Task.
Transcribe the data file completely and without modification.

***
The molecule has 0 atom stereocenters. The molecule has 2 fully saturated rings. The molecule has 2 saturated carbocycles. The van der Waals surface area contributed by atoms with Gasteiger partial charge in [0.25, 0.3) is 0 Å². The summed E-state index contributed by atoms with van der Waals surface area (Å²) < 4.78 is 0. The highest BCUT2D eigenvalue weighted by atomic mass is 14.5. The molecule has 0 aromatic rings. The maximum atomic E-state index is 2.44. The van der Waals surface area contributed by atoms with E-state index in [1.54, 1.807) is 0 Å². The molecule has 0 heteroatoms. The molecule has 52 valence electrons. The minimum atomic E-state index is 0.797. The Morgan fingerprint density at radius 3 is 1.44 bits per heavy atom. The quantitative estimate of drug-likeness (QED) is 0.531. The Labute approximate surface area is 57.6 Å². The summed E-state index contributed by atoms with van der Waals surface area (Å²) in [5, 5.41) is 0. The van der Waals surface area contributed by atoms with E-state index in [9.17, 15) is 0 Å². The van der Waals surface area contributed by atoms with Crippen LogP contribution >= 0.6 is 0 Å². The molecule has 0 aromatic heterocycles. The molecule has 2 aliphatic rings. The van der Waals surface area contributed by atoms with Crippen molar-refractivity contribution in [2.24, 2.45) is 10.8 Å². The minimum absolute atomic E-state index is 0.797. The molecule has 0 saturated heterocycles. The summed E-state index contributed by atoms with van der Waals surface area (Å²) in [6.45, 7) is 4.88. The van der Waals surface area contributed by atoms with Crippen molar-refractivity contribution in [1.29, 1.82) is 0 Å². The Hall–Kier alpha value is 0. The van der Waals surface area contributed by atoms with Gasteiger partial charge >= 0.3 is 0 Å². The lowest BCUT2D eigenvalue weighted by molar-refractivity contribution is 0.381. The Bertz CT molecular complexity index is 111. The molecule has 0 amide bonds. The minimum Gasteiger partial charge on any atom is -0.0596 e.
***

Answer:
The molecule has 0 atom stereocenters. The molecule has 2 fully saturated rings. The molecule has 2 saturated carbocycles. The van der Waals surface area contributed by atoms with Gasteiger partial charge in [0.25, 0.3) is 0 Å². The summed E-state index contributed by atoms with van der Waals surface area (Å²) < 4.78 is 0. The highest BCUT2D eigenvalue weighted by atomic mass is 14.5. The molecule has 0 aromatic rings. The maximum atomic E-state index is 2.44. The van der Waals surface area contributed by atoms with E-state index in [1.54, 1.807) is 0 Å². The molecule has 0 heteroatoms. The molecule has 52 valence electrons. The minimum atomic E-state index is 0.797. The Morgan fingerprint density at radius 3 is 1.44 bits per heavy atom. The quantitative estimate of drug-likeness (QED) is 0.531. The Labute approximate surface area is 57.6 Å². The summed E-state index contributed by atoms with van der Waals surface area (Å²) in [5, 5.41) is 0. The van der Waals surface area contributed by atoms with E-state index in [9.17, 15) is 0 Å². The van der Waals surface area contributed by atoms with Crippen LogP contribution >= 0.6 is 0 Å². The molecule has 0 aromatic heterocycles. The molecule has 2 aliphatic rings. The van der Waals surface area contributed by atoms with Crippen molar-refractivity contribution in [2.24, 2.45) is 10.8 Å². The minimum absolute atomic E-state index is 0.797. The molecule has 0 saturated heterocycles. The summed E-state index contributed by atoms with van der Waals surface area (Å²) in [6.45, 7) is 4.88. The van der Waals surface area contributed by atoms with Crippen molar-refractivity contribution in [1.29, 1.82) is 0 Å². The Hall–Kier alpha value is 0. The van der Waals surface area contributed by atoms with Gasteiger partial charge >= 0.3 is 0 Å². The lowest BCUT2D eigenvalue weighted by molar-refractivity contribution is 0.381. The Bertz CT molecular complexity index is 111. The molecule has 0 amide bonds. The minimum Gasteiger partial charge on any atom is -0.0596 e.